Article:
It doesn’t get any easier than this. There is no need to travel or even go outside to do some bird watching on Anna Maria Island. In fact, at my house, sometimes the herons watch me at least as much as I watch them. As you can see from the photo, binoculars are not necessary to get a great close-up look at a great blue heron.
Anna Maria Island is a bird sanctuary. In recent years, important nesting of several species, including lesser terns, has taken place on the island shores near Bean Point. The area has been roped off so people won’t accidentally step on the birds, which are hard to see when they are nesting in the sand.
In particular, we try to make our yard a bird sanctuary, too. We use no chemicals on the lawn. When families of ibis wander across the yard, pecking the ground the entire way, we feel good in knowing they are not being exposed to pesticides or fertilizers. We have chosen not to own a cat or dog since our priority is to provide wild animals a sense of security on our property.
We do not feed the birds. We provide them with a large bucket of fresh water. Great egrets often come to the bucket, perch on the rim, and take a drink. The great blue herons frequent the water bucket every day, too. In addition to the water, they seem to like rubbing their bills on the bucket.
Many herons nest in the Australian pines near our house. Today we saw three large chicks in a high nest begging for food. The parent arrived and the chicks flapped their small wings and grabbed the parent’s bill repeatedly, demanding to be fed. Eventually we saw a fish come out of the mouth of the adult heron, and into the nest.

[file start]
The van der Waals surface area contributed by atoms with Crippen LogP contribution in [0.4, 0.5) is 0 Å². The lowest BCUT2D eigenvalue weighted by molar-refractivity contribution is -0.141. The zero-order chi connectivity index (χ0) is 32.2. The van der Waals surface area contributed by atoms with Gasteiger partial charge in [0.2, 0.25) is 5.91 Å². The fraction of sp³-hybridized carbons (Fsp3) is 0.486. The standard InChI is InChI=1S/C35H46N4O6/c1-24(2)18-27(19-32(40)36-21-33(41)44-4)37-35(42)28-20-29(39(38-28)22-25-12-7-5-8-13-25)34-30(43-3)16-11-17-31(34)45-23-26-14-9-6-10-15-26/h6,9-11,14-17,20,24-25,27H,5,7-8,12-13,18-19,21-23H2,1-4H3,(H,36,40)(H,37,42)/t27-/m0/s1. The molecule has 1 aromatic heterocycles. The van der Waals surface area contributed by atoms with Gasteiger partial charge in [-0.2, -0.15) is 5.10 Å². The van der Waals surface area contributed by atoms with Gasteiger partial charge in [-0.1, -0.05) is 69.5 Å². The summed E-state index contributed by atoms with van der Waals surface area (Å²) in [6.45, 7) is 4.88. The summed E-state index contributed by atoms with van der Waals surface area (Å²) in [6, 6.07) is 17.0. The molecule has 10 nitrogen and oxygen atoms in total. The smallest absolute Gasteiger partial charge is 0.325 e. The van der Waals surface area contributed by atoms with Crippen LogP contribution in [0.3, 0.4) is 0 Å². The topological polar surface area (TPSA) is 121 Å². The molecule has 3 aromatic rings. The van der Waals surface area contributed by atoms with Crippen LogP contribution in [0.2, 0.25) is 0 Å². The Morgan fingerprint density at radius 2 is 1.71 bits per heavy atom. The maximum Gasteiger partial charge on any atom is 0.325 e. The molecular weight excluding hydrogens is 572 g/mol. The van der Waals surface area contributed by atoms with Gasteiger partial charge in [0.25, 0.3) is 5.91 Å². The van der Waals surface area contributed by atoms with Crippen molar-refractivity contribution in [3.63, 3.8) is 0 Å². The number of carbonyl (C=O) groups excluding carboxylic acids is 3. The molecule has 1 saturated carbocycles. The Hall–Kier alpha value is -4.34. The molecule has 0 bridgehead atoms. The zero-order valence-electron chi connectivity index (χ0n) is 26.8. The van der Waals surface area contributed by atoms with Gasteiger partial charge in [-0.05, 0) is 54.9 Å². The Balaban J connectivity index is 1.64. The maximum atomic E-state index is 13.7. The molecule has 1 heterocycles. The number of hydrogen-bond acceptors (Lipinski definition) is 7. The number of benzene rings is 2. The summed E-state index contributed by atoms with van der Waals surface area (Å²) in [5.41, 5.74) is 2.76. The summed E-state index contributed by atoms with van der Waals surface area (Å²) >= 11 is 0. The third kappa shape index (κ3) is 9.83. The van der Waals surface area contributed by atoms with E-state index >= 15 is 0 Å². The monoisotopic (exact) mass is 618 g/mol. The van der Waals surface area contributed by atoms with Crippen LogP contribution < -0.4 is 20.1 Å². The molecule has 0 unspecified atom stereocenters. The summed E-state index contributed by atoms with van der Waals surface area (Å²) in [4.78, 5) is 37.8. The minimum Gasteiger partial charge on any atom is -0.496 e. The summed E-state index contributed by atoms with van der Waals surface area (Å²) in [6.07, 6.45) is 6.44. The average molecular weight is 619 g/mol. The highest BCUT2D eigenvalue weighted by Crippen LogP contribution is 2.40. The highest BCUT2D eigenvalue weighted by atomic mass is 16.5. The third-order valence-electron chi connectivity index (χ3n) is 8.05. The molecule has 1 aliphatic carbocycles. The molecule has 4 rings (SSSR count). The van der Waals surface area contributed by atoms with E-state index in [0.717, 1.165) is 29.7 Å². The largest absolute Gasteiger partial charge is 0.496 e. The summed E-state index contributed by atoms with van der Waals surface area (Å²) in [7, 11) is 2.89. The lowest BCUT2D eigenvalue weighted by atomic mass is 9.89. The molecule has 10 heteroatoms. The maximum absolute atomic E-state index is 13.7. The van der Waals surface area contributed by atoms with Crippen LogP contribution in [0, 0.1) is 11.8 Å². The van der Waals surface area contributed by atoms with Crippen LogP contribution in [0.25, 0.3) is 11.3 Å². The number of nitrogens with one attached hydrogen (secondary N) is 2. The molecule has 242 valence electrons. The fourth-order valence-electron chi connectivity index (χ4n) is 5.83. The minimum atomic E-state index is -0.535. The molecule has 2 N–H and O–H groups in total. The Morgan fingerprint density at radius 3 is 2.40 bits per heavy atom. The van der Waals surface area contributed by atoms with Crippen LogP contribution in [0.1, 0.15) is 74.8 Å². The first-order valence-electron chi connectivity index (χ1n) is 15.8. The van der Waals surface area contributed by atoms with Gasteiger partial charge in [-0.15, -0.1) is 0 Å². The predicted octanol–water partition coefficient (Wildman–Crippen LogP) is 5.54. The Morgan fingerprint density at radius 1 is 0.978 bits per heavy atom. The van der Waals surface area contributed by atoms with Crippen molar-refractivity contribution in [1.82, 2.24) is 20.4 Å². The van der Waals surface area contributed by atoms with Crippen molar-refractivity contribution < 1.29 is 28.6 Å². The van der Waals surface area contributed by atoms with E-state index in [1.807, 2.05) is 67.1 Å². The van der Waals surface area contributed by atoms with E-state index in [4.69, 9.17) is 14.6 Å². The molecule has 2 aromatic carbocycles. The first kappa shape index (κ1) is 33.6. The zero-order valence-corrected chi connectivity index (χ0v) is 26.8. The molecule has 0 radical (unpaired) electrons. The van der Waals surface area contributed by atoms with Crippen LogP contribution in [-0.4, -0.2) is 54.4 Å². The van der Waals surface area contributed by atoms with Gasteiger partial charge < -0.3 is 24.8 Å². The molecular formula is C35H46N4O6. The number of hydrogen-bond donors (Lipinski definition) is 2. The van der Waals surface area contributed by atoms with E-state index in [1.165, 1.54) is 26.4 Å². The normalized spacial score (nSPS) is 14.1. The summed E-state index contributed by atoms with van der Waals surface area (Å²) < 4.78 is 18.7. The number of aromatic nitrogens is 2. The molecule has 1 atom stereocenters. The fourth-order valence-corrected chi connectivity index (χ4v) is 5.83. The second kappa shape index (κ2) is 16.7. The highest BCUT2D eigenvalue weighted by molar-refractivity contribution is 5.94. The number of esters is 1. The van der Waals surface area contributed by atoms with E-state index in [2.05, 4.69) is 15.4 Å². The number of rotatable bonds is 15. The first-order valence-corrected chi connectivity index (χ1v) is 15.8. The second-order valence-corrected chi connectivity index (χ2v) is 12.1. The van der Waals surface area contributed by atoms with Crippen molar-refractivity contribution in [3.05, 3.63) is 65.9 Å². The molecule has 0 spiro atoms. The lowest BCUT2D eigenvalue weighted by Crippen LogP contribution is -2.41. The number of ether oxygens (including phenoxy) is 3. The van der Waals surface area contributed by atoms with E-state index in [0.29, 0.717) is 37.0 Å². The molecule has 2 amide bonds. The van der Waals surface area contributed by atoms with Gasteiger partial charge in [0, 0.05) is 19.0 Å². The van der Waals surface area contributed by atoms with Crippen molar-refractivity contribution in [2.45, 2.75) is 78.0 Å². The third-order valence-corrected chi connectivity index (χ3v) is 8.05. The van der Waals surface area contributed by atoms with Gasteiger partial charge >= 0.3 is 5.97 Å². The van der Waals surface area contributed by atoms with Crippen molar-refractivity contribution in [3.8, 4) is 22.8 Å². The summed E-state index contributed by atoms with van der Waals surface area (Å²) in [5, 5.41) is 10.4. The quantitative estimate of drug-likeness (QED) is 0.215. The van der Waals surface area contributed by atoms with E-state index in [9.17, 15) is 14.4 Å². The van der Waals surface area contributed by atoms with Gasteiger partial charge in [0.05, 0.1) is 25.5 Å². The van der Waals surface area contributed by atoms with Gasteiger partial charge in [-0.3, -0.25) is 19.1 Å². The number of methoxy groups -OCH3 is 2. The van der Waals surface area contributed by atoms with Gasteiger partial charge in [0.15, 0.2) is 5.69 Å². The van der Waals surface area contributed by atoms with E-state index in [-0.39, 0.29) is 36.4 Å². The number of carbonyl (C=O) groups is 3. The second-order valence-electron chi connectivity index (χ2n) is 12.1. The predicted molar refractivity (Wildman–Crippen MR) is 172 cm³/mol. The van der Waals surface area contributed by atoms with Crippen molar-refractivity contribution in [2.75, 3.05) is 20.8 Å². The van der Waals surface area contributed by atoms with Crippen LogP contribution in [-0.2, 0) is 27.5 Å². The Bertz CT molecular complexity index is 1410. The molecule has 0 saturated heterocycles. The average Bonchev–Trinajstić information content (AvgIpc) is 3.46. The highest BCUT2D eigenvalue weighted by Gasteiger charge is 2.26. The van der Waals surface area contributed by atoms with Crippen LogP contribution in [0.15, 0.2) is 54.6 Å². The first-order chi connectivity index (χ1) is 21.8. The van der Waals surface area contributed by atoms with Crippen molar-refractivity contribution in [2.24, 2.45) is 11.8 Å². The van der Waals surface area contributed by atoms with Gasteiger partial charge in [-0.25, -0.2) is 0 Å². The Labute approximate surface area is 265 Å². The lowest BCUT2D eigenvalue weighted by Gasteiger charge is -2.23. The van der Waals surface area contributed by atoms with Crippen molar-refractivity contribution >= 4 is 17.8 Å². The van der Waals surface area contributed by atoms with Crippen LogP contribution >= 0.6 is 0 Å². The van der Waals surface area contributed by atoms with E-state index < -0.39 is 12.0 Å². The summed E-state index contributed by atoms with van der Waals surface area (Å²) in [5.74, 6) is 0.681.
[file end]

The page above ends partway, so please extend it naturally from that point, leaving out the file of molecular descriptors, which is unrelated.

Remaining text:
Some of the more unusual birds we have seen on or near our property have included a roseate spoonbill, pileated woodpeckers and magnificent frigatebirds. American white pelicans sometimes arrive at around Christmas, looking like angels. More common are the brown pelicans, wood storks, green herons, little blue herons, night herons, great blue herons, ibis, red-tailed hawks, ospreys, mourning doves, mockingbirds, cardinals, palm warblers, crows, kingfishers, ducks, willets, seagulls, cormorants, anhingas, skimmers, turkey vultures, and groups of wild parakeets flying noisily overhead.
Be sure to bring your binoculars. It’s a bird watcher’s paradise on Anna Maria Island shores.